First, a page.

Another top row sample of the second half of my book shelves in my home office.

What’s on your shelves? Please share and tell us about your favorite African American books.

Keep reading.

Phylicia Rashād on the legacy of the AKAs highlighted in the ‘Twenty Pearls’ documentary – CNN

https://www.cnn.com/2021/04/05/entertainment/phylicia-rashad-twenty-pearls-documentary/index.html

She walked 2,000 miles: Bridget “Biddy” Mason (U.S. National Park Service)

https://www.nps.gov/people/biddymason.htm

Perhaps the earliest Black woman to amass wealth and settle in Los Angeles

Why revisiting grief in the public spotlight is tragic

I know what it’s like when the ‘weight of the world’ seems put upon your shoulders yet few people around you want to help carry the load.

My friend, Gwen Carr, knows well this heavy feeling. She is the mother of Eric Garner, the New York man who received an acknowledged, illegal chokehold by a police officer for selling single cigarettes. Selling cigarettes in this increment is against the law and the husband, son, father and community retailer, died after crying out,”I can’t breathe.”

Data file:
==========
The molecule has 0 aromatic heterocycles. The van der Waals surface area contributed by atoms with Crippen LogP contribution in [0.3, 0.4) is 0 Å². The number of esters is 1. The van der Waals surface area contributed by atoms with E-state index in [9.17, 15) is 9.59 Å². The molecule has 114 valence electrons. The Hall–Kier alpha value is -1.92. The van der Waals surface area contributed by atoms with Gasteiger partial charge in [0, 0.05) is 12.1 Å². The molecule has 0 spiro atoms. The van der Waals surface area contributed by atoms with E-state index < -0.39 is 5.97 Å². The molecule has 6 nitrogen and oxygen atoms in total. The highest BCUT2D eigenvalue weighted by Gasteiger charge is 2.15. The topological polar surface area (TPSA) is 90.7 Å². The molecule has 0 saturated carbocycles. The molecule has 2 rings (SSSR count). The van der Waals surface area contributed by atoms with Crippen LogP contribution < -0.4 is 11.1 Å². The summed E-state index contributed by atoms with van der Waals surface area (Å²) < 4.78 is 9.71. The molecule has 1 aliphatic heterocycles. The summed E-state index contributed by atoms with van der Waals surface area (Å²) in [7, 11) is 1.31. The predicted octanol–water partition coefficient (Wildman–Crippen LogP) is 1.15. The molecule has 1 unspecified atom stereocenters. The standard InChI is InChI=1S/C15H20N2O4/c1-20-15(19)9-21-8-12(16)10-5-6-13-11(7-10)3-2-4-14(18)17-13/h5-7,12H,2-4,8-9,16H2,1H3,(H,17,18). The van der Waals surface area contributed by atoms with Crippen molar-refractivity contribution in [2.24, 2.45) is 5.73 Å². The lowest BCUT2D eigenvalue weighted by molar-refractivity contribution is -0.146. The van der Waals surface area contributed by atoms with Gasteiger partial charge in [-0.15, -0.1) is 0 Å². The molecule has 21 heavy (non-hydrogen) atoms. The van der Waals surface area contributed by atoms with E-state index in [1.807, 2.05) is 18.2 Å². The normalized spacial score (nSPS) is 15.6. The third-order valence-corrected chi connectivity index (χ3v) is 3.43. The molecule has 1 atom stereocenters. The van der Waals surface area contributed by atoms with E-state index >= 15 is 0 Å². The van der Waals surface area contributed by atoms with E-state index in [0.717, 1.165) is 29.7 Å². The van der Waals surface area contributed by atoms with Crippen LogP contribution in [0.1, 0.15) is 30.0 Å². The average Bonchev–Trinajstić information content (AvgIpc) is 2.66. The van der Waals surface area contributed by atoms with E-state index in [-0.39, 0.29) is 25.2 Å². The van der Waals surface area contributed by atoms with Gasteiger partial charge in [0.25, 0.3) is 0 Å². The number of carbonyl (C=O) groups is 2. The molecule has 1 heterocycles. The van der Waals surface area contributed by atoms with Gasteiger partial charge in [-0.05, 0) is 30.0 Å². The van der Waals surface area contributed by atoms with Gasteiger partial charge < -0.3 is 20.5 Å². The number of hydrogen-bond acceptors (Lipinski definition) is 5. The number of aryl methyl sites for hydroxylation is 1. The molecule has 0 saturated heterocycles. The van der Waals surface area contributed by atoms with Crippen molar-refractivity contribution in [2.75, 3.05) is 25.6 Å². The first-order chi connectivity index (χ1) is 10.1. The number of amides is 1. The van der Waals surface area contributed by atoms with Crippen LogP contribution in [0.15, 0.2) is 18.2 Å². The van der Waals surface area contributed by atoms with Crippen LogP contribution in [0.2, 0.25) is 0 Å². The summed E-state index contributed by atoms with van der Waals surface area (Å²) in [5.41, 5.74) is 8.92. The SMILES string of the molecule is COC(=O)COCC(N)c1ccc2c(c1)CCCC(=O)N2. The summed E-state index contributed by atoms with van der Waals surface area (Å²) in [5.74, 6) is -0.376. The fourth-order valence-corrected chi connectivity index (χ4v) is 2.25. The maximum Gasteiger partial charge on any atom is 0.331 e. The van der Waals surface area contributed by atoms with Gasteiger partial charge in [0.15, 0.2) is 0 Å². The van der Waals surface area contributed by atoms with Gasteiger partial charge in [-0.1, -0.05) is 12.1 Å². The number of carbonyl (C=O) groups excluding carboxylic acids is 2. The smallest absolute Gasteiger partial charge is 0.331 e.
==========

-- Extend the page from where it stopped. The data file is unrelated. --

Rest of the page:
It’s hard for Carr and other family members to breathe after learning the Justice Department will not charge the police officer who allegedly placed the chokehold on Garner that was found to stimulate death for the cigarette vendor. Five years nearly to the day that Garner died, Carr had to hold another impromptu press conference and lead the charge to ask that the police officer be fired by the city of New York.

I know it hurts. Carr has spent each anniversary of her son’s July death with fellow Moms who were pushed in the public commentary because of the deaths of their sons by persons assigned to “serve and protect them.” In their collective anger, the women have channeled their energy to help one another. The annual gathering was Carr’s idea and each year, she has shouldered the burden of travel and hotel costs and logistical planning.

Carr and her sisters in this sad bond, seek to rise above the injustices as they form a I applaud the women whose names have become household words because of the tragedies. In nearly all of the public cases resulting in deaths for their loved ones, questions loudly arise on whether justice was served for the families and communities.proverbial circle to laugh, share, cry, forgive and live for brighter days. The New York Times agrees that justice still hangs in the balance for Garner. See www.nytimes.com/2019/07/16/opinion/eric-garner-pantaleo.html.

I applaud the women whose names have become household words because of the tragedies. In nearly all of the public cases resulting in deaths for their loved ones, questions loudly arise on whether justice was served for the families and communities.

Want to help their healing?

$quared, $CashApp, $garnerwayfoundation

or

Garner Foundation c/o Gwen Carr

“Weekend to Breathe”

P.O. Box 20502

Staten Island, NY 10302